Five questions with British screenwriter Nicole Taylor
By Danny Kelly
27 February 2017
Anyone with even the slightest interest in moving image will surely agree that television is in extremely good health today. The medium’s frequently labelled “golden age” has seen the industry flourish; more productions, higher budgets and increased opportunities for writers. This month we were fortunate enough to welcome the wonderfully down-to-earth British Screenwriter Nicole Taylor (The C Word, Secret Diary of a Call Girl, Indian Summers) to MetFilm School for an insightful discussion about her growing career and guidance on the types of writing roles young graduates can expect to encounter.
Nicole spoke to students about her list of credits, which features many episodic roles on some high-profile productions – something she urges young writers to be open to. These commissions, she explains, are “a brilliant gig at the beginning of your career, because it’s like colouring in”; they give you the opportunity to learn your craft within the guidelines of pre-existing characters and plot. Plus they pay good money! In particular, she highlights the “amazing” experience of writing for the immensely popular character Gene Hunt in the BBC’s Ashes to Ashes.
Nicole is perhaps best known for the successful screenplay for TV-movie The C Word. The project was initially conceived when a BBC producer sent Nicole the blog – and later book – of journalist Lisa Lynch, who documented her experiences dealing with breast cancer. After taking on the script, the two became good friends and worked closely with each other on the project, up until Lisa sadly passed from secondary cancer in 2013. Read Nicole’s heartfelt blog on adapting The C Word here, or download the script through the BBC writers room.
We caught up with Nicole after the masterclass for a quick chat and to ask five questions…
Could you tell me about your typical process when you sit down and to write?
If I’m writing for television, I will usually have a scene-by-scene plan to work from which. Even if I don’t follow it, it gives me some comfort in that I know what I’ll be doing for the next day. At the end of each day, I write a wee note to myself on the last page or draft. This tells me what I need to focus on the day after. I can’t imagine embarking upon a script without having figured out, perhaps not every detail, but some kind of blueprint.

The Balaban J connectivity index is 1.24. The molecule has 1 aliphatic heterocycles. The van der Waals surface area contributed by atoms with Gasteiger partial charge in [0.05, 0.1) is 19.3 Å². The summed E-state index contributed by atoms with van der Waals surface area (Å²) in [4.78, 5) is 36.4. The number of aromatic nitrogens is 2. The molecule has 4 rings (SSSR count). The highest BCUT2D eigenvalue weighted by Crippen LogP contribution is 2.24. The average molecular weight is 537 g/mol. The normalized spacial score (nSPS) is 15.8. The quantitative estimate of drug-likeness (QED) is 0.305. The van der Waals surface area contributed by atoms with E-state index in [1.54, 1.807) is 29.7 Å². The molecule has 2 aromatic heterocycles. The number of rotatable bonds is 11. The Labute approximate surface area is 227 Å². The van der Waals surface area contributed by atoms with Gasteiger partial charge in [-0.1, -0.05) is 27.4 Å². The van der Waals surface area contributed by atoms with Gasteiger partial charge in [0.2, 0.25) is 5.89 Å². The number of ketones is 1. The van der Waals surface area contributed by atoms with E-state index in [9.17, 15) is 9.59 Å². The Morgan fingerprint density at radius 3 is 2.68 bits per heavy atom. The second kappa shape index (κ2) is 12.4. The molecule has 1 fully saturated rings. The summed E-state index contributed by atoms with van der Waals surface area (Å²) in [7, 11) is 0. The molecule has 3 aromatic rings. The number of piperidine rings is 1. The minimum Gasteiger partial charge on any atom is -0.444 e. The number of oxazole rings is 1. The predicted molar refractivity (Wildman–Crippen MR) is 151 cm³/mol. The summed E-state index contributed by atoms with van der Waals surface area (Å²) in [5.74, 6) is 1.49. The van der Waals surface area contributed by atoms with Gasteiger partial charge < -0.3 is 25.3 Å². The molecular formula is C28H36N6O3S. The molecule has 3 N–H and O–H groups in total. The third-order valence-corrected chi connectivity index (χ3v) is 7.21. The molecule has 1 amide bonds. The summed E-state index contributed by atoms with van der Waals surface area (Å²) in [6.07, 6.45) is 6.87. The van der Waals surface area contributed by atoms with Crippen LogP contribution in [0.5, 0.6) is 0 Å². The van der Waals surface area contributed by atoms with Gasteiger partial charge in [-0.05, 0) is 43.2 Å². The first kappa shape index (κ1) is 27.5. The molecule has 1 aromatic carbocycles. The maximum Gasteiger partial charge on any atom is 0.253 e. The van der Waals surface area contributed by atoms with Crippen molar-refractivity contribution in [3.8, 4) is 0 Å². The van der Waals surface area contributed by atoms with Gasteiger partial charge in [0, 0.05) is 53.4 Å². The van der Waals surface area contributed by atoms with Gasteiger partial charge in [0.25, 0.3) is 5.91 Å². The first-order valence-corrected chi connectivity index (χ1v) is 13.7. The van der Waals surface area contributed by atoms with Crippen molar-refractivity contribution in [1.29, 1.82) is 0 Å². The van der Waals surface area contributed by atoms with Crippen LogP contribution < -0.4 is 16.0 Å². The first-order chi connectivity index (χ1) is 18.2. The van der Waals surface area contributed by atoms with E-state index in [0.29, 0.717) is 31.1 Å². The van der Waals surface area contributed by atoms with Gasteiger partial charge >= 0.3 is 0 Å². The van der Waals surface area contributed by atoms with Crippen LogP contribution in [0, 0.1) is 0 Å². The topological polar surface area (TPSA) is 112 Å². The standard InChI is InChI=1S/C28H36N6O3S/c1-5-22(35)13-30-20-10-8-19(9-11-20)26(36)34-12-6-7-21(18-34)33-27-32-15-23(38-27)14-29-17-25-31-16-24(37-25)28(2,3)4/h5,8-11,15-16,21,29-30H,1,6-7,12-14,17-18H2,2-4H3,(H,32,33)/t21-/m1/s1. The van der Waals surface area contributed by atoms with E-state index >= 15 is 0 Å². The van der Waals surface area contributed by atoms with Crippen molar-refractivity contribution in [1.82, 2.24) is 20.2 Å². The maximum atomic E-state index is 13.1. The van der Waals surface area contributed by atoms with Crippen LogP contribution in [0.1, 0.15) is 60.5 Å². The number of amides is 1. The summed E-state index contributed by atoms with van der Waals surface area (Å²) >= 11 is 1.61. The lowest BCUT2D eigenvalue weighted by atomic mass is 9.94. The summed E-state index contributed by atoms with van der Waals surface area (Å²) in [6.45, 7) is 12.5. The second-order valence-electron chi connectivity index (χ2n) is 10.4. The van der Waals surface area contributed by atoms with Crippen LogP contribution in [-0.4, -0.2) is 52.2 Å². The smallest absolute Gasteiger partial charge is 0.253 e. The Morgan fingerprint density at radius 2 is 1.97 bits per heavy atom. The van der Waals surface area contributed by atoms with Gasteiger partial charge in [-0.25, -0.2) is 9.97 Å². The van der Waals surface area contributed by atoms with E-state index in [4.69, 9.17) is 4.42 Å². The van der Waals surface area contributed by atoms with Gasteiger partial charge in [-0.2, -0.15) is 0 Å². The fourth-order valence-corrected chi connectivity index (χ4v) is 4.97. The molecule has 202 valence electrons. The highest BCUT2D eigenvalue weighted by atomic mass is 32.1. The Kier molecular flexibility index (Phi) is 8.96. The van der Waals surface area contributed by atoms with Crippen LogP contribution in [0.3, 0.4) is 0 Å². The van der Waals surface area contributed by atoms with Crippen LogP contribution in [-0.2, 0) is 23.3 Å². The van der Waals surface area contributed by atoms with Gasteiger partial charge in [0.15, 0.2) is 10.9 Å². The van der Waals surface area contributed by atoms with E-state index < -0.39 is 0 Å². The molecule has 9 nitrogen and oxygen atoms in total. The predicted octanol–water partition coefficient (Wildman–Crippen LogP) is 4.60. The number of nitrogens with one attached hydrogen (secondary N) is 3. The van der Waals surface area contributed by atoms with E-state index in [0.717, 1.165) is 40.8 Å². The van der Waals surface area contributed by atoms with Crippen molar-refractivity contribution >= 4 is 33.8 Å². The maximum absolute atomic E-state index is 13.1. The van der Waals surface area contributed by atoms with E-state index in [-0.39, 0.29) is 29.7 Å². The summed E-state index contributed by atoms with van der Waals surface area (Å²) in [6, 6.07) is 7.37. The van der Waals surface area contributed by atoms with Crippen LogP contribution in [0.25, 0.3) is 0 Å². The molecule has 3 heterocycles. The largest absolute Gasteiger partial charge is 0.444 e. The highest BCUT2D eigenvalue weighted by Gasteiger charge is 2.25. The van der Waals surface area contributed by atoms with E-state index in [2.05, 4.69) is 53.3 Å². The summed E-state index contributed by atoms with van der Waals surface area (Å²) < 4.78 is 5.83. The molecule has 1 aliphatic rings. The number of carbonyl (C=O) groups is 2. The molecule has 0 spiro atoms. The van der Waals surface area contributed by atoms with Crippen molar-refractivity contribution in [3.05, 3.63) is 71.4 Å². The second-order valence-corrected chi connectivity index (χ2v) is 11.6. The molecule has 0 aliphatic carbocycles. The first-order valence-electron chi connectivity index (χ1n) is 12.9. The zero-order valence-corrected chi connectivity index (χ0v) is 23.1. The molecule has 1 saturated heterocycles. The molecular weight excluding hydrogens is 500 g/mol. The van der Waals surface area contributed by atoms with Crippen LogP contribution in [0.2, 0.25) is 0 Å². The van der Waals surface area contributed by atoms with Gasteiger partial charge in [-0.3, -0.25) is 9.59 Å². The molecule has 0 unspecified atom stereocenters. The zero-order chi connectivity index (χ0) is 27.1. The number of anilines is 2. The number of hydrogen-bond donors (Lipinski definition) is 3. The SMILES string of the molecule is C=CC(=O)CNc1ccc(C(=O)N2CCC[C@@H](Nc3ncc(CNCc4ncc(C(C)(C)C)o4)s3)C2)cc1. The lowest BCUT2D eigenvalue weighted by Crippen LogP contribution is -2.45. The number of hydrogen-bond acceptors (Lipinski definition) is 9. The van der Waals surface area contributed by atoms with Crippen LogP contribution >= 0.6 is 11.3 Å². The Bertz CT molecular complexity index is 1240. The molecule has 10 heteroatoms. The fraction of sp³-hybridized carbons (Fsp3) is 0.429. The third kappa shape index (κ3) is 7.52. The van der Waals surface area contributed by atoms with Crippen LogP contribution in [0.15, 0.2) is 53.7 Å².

What attributes would you advise looking for in an agent?
I think it’s important to find someone that you get along with – someone you can have a laugh with and that you think is a sound person. It’s all very well having someone who is a hard-ass negotiator, but you need to be comfortable speaking to them on the phone and sharing your uncertainty with them. It’s a long-term relationship; the most important of your career. You should feel good about your decision. And if you’re not sure, it’s probably not the right person. It’s just like dating.
Which screen productions have particularly inspired you?
My favourite film is Margaret, written and directed by Kenneth Lonegan (Manchester by the Sea). It recently saw it again when it returned to the cinema for one night, and I think it’s a total masterclass in writing. Completely wonderous. I’ll watch it every time it comes on. Another that I love is Lars & the Real Girl. It took me a long time to get hold of the screenplay for that, but it is another incredible piece of work.
What do you wish you were seeing more on British television?
I like watching everything done by Sally Wainwright (Happy Valley, Last Tango in Halifax) does, so I just wish she would write faster and more! And I’ve always loved Victoria Wood. She was just as accomplished as a dramatist, as she was with everything else. Housewife, 49 is just an unbelievable piece of work, and I wish she’d written more drama.
What advice would you give an aspiring screenwriter?
Don’t waft about telling people what you’re writing about. Just get your head down, write all the time, be obsessional, and take it seriously. It took me a really long time to work out how to do it. All I had, really, was an ability to write dialogue and imagine characters, and you do have to work at your craft. I’m still learning. I’m constantly trying to understand it better and master it more successfully.
Want to put pen to paper on of our courses? Find out more about Screenwriting at MetFilm School